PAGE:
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brink of becoming the first woman elected to the national party. donald trump saying about foreign policy, national security, even i find it scary. >> is he unqualified to be commander in chief? >> he's given no indication he understands the gravity of the responsibility of commander in chief. >> reporter: president obama making fun of her refusal to release the transcripts. >> if this material works well, i'm going to use it at goldman sachs next year. >> what was in that speech that you wouldn't want to reveal to the people voting for you? >> nothing. you know -- >> why not put it out there? >> because, i know that others, including mr. trump, have made speeches. and look at where we are. i've put out 33 years of tax returns. >> reporter: and here in west virginia, clinton is struggling with those same white working class voters that have been going very strongly for
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bernie sanders in some of the contests. those voters could also be key to the outcome in indiana tonight, lester. >> andrea, thank you. let's bring in our political director, the moderator of "meet the press," chuck todd. back to the republicans for a moment. if trump wins tonight in indiana, is this gop primary season virtually over? >> i think it's effectively over. what is the rationale for ted cruz going forward. it's only that way because of this, lester. look at everything that cruz has done in this last week, to try to make indiana matter. he named a running mate, he got the endorsement of the governor, convinced john kasich not to campaign in the state, he got everything his way. if he can't win under those circumstances, what's the rationale to go forward. >> chuck, thank you. a u.s. navy s.e.a.l. was killed during an attack by isis fighters in iraq. a combat test at the hands of isis years after the end of america's combat mission there. it comes at a time when u.s. military forces are expanding their role inside the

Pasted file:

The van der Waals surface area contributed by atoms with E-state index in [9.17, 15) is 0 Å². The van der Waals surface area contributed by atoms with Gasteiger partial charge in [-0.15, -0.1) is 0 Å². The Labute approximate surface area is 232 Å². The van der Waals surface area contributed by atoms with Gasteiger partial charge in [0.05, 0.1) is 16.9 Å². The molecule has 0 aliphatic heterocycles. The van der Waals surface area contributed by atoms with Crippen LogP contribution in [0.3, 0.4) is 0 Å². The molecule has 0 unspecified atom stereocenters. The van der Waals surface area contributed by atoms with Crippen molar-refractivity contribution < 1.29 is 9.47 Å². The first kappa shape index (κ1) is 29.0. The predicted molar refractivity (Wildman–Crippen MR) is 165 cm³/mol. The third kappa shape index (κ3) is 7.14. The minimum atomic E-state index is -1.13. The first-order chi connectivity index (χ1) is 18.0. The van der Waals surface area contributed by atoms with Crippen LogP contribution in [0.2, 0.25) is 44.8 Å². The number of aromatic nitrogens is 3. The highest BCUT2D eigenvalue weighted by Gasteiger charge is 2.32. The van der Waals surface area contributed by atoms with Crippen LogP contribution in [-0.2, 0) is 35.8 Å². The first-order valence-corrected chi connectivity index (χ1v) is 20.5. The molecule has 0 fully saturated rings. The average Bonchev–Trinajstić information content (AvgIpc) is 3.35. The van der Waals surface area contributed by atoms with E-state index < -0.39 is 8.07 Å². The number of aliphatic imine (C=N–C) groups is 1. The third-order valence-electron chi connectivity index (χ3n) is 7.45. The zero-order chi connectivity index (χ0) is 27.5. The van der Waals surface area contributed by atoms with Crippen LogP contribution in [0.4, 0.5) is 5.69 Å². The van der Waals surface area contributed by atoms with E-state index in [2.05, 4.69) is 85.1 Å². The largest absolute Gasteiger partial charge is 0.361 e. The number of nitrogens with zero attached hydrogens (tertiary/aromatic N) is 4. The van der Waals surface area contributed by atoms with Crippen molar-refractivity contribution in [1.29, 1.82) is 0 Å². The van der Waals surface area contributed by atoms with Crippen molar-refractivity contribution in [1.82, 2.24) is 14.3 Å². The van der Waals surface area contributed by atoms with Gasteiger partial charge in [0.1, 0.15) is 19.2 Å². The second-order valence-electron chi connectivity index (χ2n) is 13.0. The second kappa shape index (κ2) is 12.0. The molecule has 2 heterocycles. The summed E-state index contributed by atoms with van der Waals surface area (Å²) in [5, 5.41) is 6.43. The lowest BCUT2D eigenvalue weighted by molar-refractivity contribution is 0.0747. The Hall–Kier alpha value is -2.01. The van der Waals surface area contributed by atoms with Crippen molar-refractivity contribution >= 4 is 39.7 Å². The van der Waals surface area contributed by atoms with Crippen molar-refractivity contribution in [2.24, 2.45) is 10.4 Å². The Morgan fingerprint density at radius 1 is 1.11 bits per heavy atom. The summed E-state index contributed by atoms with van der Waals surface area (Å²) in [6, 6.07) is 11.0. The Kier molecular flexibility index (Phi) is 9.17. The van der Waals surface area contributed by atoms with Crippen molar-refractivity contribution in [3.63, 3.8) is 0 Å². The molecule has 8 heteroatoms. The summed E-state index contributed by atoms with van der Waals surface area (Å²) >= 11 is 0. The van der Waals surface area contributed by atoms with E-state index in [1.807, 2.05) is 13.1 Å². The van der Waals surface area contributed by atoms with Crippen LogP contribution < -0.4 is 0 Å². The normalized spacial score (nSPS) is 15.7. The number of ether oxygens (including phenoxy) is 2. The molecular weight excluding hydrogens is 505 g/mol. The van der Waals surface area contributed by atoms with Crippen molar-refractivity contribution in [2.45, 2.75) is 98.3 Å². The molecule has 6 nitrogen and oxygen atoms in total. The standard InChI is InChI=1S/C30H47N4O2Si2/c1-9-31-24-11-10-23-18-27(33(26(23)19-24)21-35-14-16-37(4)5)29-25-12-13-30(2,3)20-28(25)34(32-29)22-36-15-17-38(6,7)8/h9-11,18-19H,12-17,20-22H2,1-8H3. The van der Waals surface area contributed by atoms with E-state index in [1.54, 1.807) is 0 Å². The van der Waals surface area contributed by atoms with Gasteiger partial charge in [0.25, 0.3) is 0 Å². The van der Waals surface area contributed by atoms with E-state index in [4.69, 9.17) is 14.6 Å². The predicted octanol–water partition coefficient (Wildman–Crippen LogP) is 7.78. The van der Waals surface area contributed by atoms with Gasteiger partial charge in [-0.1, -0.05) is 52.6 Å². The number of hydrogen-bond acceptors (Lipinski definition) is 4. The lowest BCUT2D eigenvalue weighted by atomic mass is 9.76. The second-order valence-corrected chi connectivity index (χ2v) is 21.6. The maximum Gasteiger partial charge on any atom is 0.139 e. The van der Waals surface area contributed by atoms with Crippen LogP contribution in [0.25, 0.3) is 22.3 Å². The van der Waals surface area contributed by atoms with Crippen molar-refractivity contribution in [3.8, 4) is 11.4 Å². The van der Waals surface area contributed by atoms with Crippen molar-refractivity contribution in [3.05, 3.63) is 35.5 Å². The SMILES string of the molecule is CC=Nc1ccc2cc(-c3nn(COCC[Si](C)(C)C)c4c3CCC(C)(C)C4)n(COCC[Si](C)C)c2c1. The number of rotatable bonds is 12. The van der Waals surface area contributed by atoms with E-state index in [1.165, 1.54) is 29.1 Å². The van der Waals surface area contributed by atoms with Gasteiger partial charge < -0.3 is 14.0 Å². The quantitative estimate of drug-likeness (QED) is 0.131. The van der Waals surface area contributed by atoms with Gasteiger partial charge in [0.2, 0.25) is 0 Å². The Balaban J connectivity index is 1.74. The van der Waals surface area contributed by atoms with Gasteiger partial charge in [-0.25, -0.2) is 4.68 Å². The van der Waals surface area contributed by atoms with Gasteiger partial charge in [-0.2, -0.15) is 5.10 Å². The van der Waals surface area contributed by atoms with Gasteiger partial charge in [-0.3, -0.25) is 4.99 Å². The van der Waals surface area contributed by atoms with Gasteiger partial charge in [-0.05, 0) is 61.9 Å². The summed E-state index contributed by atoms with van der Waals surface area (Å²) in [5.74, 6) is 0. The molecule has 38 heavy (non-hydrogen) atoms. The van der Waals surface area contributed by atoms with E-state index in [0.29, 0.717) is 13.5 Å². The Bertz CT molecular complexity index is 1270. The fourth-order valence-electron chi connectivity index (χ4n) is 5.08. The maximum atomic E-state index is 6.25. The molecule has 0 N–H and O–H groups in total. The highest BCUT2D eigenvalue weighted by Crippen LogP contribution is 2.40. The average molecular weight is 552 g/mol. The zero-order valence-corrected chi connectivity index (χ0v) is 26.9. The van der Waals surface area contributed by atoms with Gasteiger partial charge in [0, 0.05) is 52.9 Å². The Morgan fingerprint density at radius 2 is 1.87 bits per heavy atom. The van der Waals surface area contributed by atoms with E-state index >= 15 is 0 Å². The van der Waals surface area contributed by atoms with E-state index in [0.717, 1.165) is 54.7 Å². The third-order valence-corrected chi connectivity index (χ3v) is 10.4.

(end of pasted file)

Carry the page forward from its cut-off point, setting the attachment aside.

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country, as our chief foreign correspondent richard engel tells us. >> reporter: the latest american killed was a navy s.e.a.l. based in san diego. he was working with u.s. allied kurdish fighters. >> this service member when isil terrorists penetrated a checkpoint. >> reporter: a kurdish soldier said the american was driving in this armored vehicle, hit by an isis rocket. the u.s. military said he died after being shot. u.s. military officials say the isis attackers armed with light weapons and truck bombs managed to break through kurdish lines and get two miles into kurdish territory. the u.s. later wiped them out with more than 20 air strikes. two u.s. troops had already been killed since the battle against isis began. about 4,500 american troops are now deployed in iraq and syria. their numbers have grown slowly, but steadily. not how president
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obama wants to be remembered. >> you know i mean what i say. i said i'd end the war in iraq. i ended it. >> reporter: in bag lad last month, lester asked the defense secretary where this was all heading. as you add additional personnel and they're advising lower down the chain, doesn't it put more americans at higher risk? >> the iraqis are still in the lead. that doesn't change. and lester, americans are at risk today, every single day here. as secretary of defense, i take that more seriously than anything else. >> reporter: but no matter how seriously, inevitably as more troops are sent into battle, more casualties will follow. for the second day in a row, more than 45,000 students missed class in detroit, as the citywide teacher sickout forced nearly all the city schools